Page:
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News Roundup: Belarus Plane, Mali Coup 2, & Snoozing Pilot

Belarus Forces Plane to Land, Arrests Reporter

On Sunday, an airplane flying from Greece to Lithuania was forced to land as it flew over Belarus. The government of Belarus said there was a bomb on the plane. That wasn’t true. Belarus’s government forced the plane down to arrest a reporter named Roman Protasevich.

Last August, Belarus held an election. The results seemed to show President Aleksandr Lukashenko winning for the sixth time. Many people and foreign governments questioned the election results.

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On Sunday, an airplane flying from Greece to Lithuania was forced to land as it flew over Belarus (above). The government of Belarus said there was a bomb on the plane. That wasn’t true. Belarus’s government forced the plane down to arrest a reporter.

Tens of thousands of people protested the election for months. The government cracked down violently on the protests. Opposition politicians were arrested or forced to leave the country. The same was true for many reporters.

Mr. Protasevich has been criticizing the government from outside of Belarus, running a special channel on a social media  site. Inside the country, he was accused of being a “terrorist“. After the plane was forced down, Mr. Protasevich and his girlfriend were taken away.

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Mr. Protasevich has been criticizing the government. The government accuses him of being a “terrorist”. After the plane was forced down, Mr. Protasevich and his girlfriend were taken away. Above, Mr. Protasevich speaking in Poland last August.

Countries around the world have accused Belarus of “hijacking” the plane. They’re demanding that Mr. Protasevich be released. The EU has announced sanctions on Belarus, and many airlines are refusing to fly to or over the country. Russia is one of the few countries supporting Belarus.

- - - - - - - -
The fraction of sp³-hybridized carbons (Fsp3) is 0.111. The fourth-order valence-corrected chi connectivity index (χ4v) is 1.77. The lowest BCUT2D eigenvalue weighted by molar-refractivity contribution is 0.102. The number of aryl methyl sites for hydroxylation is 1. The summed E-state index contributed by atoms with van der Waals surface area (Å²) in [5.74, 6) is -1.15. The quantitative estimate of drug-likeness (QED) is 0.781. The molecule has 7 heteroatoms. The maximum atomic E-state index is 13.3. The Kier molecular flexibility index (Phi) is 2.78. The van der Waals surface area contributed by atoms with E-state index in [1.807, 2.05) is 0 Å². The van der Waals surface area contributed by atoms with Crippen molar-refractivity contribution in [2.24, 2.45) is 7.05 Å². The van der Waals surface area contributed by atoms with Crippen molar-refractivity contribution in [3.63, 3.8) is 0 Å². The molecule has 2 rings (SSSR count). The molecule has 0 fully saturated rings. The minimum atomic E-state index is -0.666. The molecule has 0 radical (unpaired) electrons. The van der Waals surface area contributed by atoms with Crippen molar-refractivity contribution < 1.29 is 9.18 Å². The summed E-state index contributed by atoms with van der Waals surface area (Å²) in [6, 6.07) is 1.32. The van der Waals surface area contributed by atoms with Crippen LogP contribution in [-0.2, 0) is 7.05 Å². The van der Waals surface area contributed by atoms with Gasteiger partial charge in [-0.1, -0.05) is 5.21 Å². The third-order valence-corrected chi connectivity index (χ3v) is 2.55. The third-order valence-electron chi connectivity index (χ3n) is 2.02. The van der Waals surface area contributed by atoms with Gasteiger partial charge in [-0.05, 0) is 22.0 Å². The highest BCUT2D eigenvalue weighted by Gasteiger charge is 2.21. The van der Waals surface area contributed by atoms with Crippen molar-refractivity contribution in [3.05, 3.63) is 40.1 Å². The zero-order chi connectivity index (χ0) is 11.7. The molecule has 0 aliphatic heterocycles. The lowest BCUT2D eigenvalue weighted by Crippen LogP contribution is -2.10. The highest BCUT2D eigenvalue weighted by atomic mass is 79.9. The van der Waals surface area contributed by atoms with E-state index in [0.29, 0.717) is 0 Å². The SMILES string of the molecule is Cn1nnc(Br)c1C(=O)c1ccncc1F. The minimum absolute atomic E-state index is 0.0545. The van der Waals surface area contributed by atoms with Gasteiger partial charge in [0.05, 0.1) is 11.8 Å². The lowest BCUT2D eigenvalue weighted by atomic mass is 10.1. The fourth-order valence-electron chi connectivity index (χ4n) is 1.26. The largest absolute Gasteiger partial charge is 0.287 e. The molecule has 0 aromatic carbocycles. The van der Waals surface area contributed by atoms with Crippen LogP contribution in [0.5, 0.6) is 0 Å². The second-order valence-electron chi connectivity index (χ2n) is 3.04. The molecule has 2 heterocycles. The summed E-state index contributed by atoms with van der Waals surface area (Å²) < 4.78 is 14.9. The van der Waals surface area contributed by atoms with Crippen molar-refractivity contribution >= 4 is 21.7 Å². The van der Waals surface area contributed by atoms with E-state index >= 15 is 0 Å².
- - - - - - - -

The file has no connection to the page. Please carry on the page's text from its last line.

Mali Soldiers Remove Leaders in Second Coup

Mali’s political leaders have again been removed from their positions by the military. President Bah N’Daou and Prime Minister Moctar Ouane were taken to a military base on Monday and forced to step down. They were released on Thursday.

The two leaders had been chosen to lead a temporary government after another coup last August. That coup was led by Colonel Assimi Goïta and it forced out President Ibrahim Boubacar Keïta. Mr. Keïta had become unpopular. Many of Mali’s people weren’t sorry to see him go.

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Mali’s president and prime minister have been removed from their positions by the military in a second coup. Colonel Assimi Goïta led both coups. Above, Bah N’Daou (right) and Colonel Goïta (left) being sworn in as president and vice president last September.

After the August coup, a temporary government was created, with plans to hold new elections in a year and a half. Because of the military’s power in Mali, Colonel Goïta was made Mr. N’Daou’s vice president.

Colonel Goïta became upset when Mr. N’Daou and Mr. Ouane changed the leadership of important government departments, replacing two military leaders who were part of the earlier coup. The military’s response came quickly: a second coup.

Many foreign countries have condemned the coup, which has left Mali in a state of confusion.

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Colonel Goïta (center) became upset when Mr. N’Daou and Mr. Ouane changed the leadership of important government departments, replacing two military leaders who were part of the earlier coup. Above, military leaders seen after the first coup.

Airplane Pilot Falls Asleep for 40 Minutes While Flying

Last July, a pilot in Australia was flying from Cairns to Redcliffe in Queensland. When air traffic controllers (ATC) on the ground tried to contact the pilot, they got no response.

The ATC believed the pilot might have fallen asleep, and asked other nearby planes to help. The pilots of the other planes tried to wake the pilot up, but they couldn’t do it.

Finally, 40 minutes later, the pilot woke up. He had travelled 69 miles (111 kilometers) past the place where he was supposed to land. Luckily, he landed safely at a nearby airport.

Map showing path of flight in Australia where pilot fell asleep for 69 miles (111 kilometers).
Last July, a pilot in Australia fell asleep while flying. He woke up after sleeping for 40 minutes and travelling 69 miles (111 kilometers) past the place where he was supposed to land. Above, a map showing the flight path.
(Source: Google Earth, [CC BY 3.0 AU] Australia Transport Safety Bureau.)

Australia’s Transport Safety Bureau looked into the event. They learned that the pilot hadn’t been sleeping well and was exhausted. Also, the plane had climbed higher than expected because of icy conditions, so the air held less oxygen than normal. That made the pilot even sleepier.

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